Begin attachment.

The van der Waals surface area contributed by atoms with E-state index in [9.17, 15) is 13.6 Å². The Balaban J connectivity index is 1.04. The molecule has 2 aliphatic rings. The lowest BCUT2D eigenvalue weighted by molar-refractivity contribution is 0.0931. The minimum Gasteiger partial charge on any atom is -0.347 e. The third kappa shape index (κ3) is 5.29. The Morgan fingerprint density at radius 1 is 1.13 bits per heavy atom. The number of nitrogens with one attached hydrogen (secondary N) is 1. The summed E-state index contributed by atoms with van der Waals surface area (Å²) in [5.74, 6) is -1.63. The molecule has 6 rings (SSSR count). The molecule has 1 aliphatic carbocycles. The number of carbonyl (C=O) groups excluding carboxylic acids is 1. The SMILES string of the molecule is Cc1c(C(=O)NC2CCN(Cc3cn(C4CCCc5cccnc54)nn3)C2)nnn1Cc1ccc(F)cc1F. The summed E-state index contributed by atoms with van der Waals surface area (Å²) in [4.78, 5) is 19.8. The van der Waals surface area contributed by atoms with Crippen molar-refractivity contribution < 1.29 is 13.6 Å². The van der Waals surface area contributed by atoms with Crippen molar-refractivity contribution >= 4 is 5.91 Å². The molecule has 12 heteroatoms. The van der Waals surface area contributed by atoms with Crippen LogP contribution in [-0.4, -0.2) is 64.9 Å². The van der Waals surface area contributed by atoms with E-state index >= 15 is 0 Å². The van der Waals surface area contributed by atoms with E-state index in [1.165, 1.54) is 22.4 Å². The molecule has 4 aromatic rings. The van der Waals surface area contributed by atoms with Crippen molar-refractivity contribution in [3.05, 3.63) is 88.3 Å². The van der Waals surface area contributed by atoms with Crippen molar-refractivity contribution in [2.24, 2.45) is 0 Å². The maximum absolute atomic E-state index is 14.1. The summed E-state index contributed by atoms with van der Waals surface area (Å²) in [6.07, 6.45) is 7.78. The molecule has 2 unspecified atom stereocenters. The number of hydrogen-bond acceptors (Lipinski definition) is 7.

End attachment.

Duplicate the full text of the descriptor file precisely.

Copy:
The van der Waals surface area contributed by atoms with E-state index in [9.17, 15) is 13.6 Å². The Balaban J connectivity index is 1.04. The molecule has 2 aliphatic rings. The lowest BCUT2D eigenvalue weighted by molar-refractivity contribution is 0.0931. The minimum Gasteiger partial charge on any atom is -0.347 e. The third kappa shape index (κ3) is 5.29. The Morgan fingerprint density at radius 1 is 1.13 bits per heavy atom. The number of nitrogens with one attached hydrogen (secondary N) is 1. The summed E-state index contributed by atoms with van der Waals surface area (Å²) in [5.74, 6) is -1.63. The molecule has 6 rings (SSSR count). The molecule has 1 aliphatic carbocycles. The number of carbonyl (C=O) groups excluding carboxylic acids is 1. The SMILES string of the molecule is Cc1c(C(=O)NC2CCN(Cc3cn(C4CCCc5cccnc54)nn3)C2)nnn1Cc1ccc(F)cc1F. The summed E-state index contributed by atoms with van der Waals surface area (Å²) in [4.78, 5) is 19.8. The van der Waals surface area contributed by atoms with Crippen molar-refractivity contribution < 1.29 is 13.6 Å². The van der Waals surface area contributed by atoms with Crippen molar-refractivity contribution >= 4 is 5.91 Å². The molecule has 12 heteroatoms. The van der Waals surface area contributed by atoms with Crippen LogP contribution in [-0.4, -0.2) is 64.9 Å². The van der Waals surface area contributed by atoms with E-state index >= 15 is 0 Å². The van der Waals surface area contributed by atoms with E-state index in [1.165, 1.54) is 22.4 Å². The molecule has 4 aromatic rings. The van der Waals surface area contributed by atoms with Crippen molar-refractivity contribution in [3.05, 3.63) is 88.3 Å². The van der Waals surface area contributed by atoms with Crippen molar-refractivity contribution in [2.24, 2.45) is 0 Å². The maximum absolute atomic E-state index is 14.1. The summed E-state index contributed by atoms with van der Waals surface area (Å²) in [6.07, 6.45) is 7.78. The molecule has 2 unspecified atom stereocenters. The number of hydrogen-bond acceptors (Lipinski definition) is 7.